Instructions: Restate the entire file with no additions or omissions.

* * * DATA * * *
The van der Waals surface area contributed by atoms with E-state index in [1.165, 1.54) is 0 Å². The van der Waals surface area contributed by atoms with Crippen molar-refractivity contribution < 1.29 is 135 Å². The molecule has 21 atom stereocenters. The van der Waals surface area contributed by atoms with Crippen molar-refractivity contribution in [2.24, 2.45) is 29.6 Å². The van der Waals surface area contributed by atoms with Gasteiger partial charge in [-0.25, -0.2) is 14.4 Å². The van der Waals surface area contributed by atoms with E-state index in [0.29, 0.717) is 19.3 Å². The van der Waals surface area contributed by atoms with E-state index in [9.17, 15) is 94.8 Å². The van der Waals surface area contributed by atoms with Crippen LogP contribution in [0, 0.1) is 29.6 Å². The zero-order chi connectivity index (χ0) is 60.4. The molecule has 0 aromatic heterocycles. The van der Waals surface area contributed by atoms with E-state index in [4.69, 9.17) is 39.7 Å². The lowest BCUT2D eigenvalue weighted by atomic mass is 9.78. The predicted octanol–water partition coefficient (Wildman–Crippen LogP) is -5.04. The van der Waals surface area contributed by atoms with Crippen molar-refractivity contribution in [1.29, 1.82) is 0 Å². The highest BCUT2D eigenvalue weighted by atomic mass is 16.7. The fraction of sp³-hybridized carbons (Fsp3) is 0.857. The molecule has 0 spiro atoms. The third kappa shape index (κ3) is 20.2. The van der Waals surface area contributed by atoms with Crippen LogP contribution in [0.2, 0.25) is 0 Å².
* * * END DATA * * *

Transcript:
The van der Waals surface area contributed by atoms with E-state index in [1.165, 1.54) is 0 Å². The van der Waals surface area contributed by atoms with Crippen molar-refractivity contribution < 1.29 is 135 Å². The molecule has 21 atom stereocenters. The van der Waals surface area contributed by atoms with Crippen molar-refractivity contribution in [2.24, 2.45) is 29.6 Å². The van der Waals surface area contributed by atoms with Gasteiger partial charge in [-0.25, -0.2) is 14.4 Å². The van der Waals surface area contributed by atoms with E-state index in [0.29, 0.717) is 19.3 Å². The van der Waals surface area contributed by atoms with E-state index in [9.17, 15) is 94.8 Å². The van der Waals surface area contributed by atoms with Crippen LogP contribution in [0, 0.1) is 29.6 Å². The zero-order chi connectivity index (χ0) is 60.4. The molecule has 0 aromatic heterocycles. The van der Waals surface area contributed by atoms with E-state index in [4.69, 9.17) is 39.7 Å². The lowest BCUT2D eigenvalue weighted by atomic mass is 9.78. The predicted octanol–water partition coefficient (Wildman–Crippen LogP) is -5.04. The van der Waals surface area contributed by atoms with Crippen molar-refractivity contribution in [1.29, 1.82) is 0 Å². The highest BCUT2D eigenvalue weighted by atomic mass is 16.7. The fraction of sp³-hybridized carbons (Fsp3) is 0.857. The molecule has 0 spiro atoms. The third kappa shape index (κ3) is 20.2. The van der Waals surface area contributed by atoms with Crippen LogP contribution in [0.2, 0.25) is 0 Å².